Chosen People

Dear Rabbi Fried,

Why are the Jewish people called the Chosen People and not the Chinese, Hispanics, or Christians for that matter?


Dear Seth,

Before we ponder why we are called the Chosen People, let us first consider what it means to be “Chosen.” Chosen for what? What does Chosen entitle us to?

One of the morning blessings in the Siddur prayer book recited daily says, “Blessed are You, God, King of the universe, Who has chosen us from among the nations and given us His Torah, blessed are You, G-d Who gives us His Torah.” 

This blessing is predicated upon the concept that we are, indeed, Chosen. It also defines that Chosenness: We were chosen to be the recipients of God’s Torah. As recipients and custodians of God’s Torah we were given a mission – that of “light unto the nations.” 

The word “Torah” comes from the root “Orah,” which means light or illumination. Carrying the message of Torah to the world illuminates the entire world with the will of God. The Jews have done just that throughout the generations by introducing to mankind the concepts of monotheism, the precepts of the Torah as they apply to the world at large (and, of course, bagels, lox and guilt!).

The Talmud explains that the Torah was first offered to the other nations of the world, to give them a chance to be the receivers, before finally offering it to the Jewish nation. One by one they turned it down after asking what it says, and finding it unsuitable for what they considered their role in the world. The Jews accepted it unconditionally, out of the love and trust in God that was handed down by the patriarchs and matriarchs, and thereby became the Chosen People, entrusted with instructing the world in God’s design and purpose to creation and life.

This Chosenness comes with many obligations, together with its “perks” of special endearment and closeness to God, by fulfilling the charge we have been entrusted and empowered to fulfill. It is a concept that has, sadly, been largely lost to today’s generation of Jews. The loss of this awareness is probably the single greatest cause for the widespread assimilation we are witnessing today. The key antidote for assimilation is a deeply felt Jewish pride in what we are and what we represent. Only with the notion of Chosenness can we truly perpetuate that pride and the dedication that goes with it to ensure marrying Jewish and remaining involved in Jewish Community. Without Chosenness, we are, with the nations, all essentially the same in our purpose in this world. Hence, sadly, many feel there’s no reason to remain Jewish.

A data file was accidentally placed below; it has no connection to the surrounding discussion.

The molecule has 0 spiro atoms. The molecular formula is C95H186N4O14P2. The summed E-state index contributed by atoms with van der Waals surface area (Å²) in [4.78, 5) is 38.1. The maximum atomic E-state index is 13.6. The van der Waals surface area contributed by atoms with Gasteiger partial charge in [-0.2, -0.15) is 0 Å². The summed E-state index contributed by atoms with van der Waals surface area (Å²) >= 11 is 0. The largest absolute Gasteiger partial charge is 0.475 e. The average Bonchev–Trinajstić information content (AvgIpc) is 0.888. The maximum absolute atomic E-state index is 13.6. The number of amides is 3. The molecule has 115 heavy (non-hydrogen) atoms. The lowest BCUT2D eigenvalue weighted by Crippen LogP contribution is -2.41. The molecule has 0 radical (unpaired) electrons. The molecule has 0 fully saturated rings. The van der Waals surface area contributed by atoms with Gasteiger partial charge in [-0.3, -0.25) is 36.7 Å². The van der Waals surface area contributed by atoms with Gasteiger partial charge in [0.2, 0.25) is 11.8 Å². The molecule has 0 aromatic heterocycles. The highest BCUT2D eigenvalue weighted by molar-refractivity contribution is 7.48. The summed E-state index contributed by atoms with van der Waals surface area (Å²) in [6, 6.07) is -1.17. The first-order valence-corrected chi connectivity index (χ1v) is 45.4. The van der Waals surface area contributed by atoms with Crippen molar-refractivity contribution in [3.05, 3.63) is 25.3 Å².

The morning Torah blessing teaches that through study of Torah we retain that connectedness and Chosenness – and hence – Jewish continuity.


Rabbi Yerachmiel Fried

Subscribe To Our Newsletter

More To Explore

Jewish Law & Thought

Mourning After Kaddish

I have recently completed the year of mourning and kaddish for my father, and am left with a profound feeling of emptiness now that it’s finished. I know I can no longer say kaddish, but is there anything more that I can do or is that it?

Jewish History & Current Events


This time of the year, as I follow along with the readings of the weekly Torah portion, I have a lot of trouble studying the sections we are now reading that deal with the building of the Mishkan – tabernacle. First of all, I have a problem relating to it; how does a building they built thousands of years ago affect our lives. Secondly, why do these portions appear in the book of Exodus, which is the story of the Exodus from Egypt. Why are they not in the next book of Leviticus which deals with the sacrifices they brought in the tabernacle?